Once inside, he switched on the light above the stove, which gave off enough glow for him to see. He didn’t bother to reach for the remote that controlled the hundreds of tiny bulbs on the Christmas tree. Seeing it sparkle like stars in the night sky would only remind him of Sara when she’d decorated it, her smiles and laughter as she’d worked on it. How happy she’d been when she’d hung the new ornament she’d bought for his tree: two doves together with the year on it, as if he and Sara were a couple. He’d removed it after she’d left that morning. Dane saw the silhouette of where it sat on the coffee table. She had obviously seen more into their relationship than he did. He snorted.
Oh, he saw it. He knew she wanted more.
He just didn’t want to see it. He was scared to look commitment in the eye. Because he knew that’s what Sara wanted: commitment.
Besides, he liked them where they were: safe bed buddies, friends, comfortable in each other’s company. Why change that? Why demand something more?
Ignoring his cold, wet pants and shoes, he fell on the sofa. Maybe he’d go take a shower in a minute. He wasn’t ready to go into the bedroom or lie on his bed or even look at it. It would probably smell of Sara’s perfume anyway. He was better off here. He pulled his cell phone from his pocket and checked the display. No missed calls or texts. Actually, no one had called.
“It doesn’t matter. I don’t need anyone,” he muttered to himself. He liked hearing his voice in the quietness of the room. Dane closed his eyes. “Tomorrow, I’ll pack up the tree. Or maybe I’ll just shove the damned thing out the window. Someone can pick it up and take it home. I don’t need it. I hate Christmas,” he said, slurring his words and hating himself for it.
* * * *
Dane woke with a start.
His head was fuzzy, and it took several seconds of blinking for his eyes to focus.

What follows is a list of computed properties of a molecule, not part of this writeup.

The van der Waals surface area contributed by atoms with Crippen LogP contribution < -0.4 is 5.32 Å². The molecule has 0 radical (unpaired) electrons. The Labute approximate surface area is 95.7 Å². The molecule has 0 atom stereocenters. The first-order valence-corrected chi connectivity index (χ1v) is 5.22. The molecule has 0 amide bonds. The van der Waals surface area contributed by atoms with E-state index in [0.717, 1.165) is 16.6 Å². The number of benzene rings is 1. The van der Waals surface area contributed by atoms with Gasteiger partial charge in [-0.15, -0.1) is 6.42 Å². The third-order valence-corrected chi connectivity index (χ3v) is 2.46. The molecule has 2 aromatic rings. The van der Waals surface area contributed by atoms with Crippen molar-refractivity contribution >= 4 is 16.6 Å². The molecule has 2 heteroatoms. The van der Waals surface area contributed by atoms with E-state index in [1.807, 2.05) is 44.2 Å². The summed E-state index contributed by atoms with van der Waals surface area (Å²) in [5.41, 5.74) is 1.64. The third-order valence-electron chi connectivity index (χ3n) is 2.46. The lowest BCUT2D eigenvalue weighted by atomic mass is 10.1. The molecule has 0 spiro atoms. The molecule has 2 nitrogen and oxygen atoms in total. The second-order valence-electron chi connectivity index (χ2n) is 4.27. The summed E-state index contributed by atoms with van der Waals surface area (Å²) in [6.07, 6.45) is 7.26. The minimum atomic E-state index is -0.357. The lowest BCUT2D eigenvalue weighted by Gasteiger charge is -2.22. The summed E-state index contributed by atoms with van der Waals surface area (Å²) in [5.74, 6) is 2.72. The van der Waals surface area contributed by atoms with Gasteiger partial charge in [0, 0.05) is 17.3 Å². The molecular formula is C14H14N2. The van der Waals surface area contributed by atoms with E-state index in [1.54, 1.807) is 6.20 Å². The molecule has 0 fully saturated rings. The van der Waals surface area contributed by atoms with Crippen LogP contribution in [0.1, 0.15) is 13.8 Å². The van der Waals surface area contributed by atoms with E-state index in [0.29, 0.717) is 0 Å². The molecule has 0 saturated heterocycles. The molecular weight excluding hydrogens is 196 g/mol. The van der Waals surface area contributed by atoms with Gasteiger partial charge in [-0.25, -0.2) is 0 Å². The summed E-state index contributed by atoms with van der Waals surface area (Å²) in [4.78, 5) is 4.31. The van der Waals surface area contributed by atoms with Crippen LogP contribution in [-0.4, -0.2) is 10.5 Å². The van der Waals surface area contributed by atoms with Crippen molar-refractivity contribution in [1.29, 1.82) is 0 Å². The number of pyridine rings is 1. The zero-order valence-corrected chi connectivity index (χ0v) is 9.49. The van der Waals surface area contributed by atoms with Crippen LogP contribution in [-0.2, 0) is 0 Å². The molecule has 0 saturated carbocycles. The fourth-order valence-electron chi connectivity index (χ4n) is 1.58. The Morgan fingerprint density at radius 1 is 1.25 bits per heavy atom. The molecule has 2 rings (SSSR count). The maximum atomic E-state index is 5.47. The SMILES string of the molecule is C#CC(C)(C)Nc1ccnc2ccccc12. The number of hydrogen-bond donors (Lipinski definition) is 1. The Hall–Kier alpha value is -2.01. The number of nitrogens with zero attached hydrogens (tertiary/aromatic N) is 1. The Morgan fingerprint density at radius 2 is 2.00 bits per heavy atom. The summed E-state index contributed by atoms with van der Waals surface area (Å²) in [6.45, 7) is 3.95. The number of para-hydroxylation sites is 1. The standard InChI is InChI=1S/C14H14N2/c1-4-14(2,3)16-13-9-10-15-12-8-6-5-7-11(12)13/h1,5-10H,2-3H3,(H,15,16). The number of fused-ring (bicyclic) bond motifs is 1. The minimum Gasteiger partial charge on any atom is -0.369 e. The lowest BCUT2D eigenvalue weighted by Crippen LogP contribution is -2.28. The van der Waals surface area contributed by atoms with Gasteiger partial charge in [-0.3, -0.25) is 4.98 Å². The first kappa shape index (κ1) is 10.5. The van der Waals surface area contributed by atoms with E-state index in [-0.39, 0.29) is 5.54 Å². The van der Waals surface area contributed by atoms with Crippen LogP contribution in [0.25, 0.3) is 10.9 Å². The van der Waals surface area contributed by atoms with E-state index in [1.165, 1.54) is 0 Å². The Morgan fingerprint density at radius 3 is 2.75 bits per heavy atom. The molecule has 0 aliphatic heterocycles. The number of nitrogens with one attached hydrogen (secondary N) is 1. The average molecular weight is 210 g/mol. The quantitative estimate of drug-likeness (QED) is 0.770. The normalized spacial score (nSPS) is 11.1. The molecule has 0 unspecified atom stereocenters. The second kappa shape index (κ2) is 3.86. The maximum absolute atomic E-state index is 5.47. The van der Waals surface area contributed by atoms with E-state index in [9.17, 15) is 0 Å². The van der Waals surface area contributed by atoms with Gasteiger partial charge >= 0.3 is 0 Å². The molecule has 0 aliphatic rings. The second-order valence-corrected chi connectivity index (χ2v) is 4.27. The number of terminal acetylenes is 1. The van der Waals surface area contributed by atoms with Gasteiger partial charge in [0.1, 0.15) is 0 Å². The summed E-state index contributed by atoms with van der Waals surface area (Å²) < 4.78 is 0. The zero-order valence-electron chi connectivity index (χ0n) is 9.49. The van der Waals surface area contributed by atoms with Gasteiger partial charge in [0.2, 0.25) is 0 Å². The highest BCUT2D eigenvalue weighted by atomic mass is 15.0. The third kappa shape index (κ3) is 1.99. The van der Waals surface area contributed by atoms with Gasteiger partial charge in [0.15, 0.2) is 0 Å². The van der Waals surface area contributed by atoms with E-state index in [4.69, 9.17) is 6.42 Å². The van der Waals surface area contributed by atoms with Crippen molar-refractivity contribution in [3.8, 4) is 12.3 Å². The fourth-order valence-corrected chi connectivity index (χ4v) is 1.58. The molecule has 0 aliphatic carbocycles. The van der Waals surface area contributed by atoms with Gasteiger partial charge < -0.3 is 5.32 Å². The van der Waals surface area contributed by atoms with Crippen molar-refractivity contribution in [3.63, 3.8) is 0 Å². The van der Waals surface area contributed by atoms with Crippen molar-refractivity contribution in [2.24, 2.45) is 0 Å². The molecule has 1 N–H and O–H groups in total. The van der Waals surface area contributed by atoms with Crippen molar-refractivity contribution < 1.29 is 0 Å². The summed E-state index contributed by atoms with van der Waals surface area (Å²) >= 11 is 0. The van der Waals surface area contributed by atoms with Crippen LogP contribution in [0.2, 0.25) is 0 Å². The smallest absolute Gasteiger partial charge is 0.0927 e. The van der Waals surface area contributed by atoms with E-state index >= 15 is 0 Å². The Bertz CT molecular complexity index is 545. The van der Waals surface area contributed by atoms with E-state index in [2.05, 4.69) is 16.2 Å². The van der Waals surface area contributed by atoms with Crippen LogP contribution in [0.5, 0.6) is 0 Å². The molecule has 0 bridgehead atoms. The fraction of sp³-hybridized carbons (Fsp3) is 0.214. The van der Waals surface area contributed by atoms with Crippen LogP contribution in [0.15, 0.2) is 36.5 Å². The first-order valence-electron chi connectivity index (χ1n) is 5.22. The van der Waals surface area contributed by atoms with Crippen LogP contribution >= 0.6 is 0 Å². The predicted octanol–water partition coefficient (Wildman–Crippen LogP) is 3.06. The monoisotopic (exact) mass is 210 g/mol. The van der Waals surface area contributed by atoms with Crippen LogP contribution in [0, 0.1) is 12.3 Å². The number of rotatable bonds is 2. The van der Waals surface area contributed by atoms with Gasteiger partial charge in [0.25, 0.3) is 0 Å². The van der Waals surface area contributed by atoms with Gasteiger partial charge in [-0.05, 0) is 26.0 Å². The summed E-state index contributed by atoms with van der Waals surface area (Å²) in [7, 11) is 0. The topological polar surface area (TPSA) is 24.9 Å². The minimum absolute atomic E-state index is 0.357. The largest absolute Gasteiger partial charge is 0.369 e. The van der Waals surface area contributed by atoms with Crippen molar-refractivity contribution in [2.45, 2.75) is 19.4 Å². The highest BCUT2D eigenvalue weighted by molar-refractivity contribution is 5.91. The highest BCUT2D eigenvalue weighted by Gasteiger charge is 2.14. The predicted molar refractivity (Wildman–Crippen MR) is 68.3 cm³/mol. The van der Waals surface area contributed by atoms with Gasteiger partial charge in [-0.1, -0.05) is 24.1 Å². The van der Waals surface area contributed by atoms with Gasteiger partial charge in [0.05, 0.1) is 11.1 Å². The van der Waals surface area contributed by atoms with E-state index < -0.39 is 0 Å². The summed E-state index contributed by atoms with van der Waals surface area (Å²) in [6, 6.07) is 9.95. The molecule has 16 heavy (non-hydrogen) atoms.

He was pretty certain that when he’d flopped onto the couch, the lights on the tree had been off. So how had they gotten turned back on? “What the hell?”
He tried to sit up. His head felt like it weighed twenty-five pounds. Then he saw her: an absolutely gorgeous, model-beautiful blonde with the bluest eyes he’d ever seen. The sight of a strange woman wearing a sparkly white minidress, black stiletto heels, and a Santa hat in his apartment had him springing off the sofa in an instant. Damn. His vision swam, and he lost his balance. Weak-kneed, he fell and crashed into the coffee table.
The girl reached out and swiped the Christmas dove ornament off the table a second before he would have fallen on it. His left knee hit the floor. His right one hit the corner of the table. His face slammed into the surface not far from where the ornament had been. Dane groaned.
“Oh, I bet that hurt.” Her words held not an ounce of sympathy. “Good thing this ornament didn’t get broken, though. It would look great right here.”
She hung the doves on the branch where Sara had hung them. How did she know it had hung there? And hadn’t Sara said the same exact words? It would look great right here.
“Who the fuck are you, and what are you doing in my place? How’d you get in here?”
“Ooooo, aren’t we in a good mood? I was told you’d be cranky.” She turned from the tree and offered him a smile that shone almost as bright as her dress.
“You’re about to see me crankier as I toss your ass out of here.” He needed to use both hands on the coffee table in order to haul himself to a standing position. Damn, but he wished the room would quit spinning. He took a step toward her. “Who told you I was cranky? Steve? Did Steve send you?” Steve, his partner at city hall, couldn’t know about his argument with Sara. No one did, unless Sara had told someone. Maybe she did, because leave it to Steve to pay for someone to come and spend Christmas Eve with him. “Whatever he paid you to come visit me, you can keep it. Now get the hell out and leave me alone.”
“I can’t leave you yet. And you can’t toss me out either.”
“Wanna bet?” He reached for her. He’d never physically tossed anyone out the door. And he didn’t readily like the idea of starting his tossing career with such a beauty like her. But damn, she’d challenged him. There was his fucking pride again.
His hands clapped together as she disappeared before his eyes.
“See, I told you,” she said, speaking from behind him.
He turned so fast he nearly lost his balance. “How’d you do that? Who are
“I’m Christy, the Ghost of Christmas Past.”
He chuckled. “Yeah, right. And I’m Santa Claus.”
She grew serious. “No, you’re not. You’re Dane Carlton. Santa is much nicer than you are.”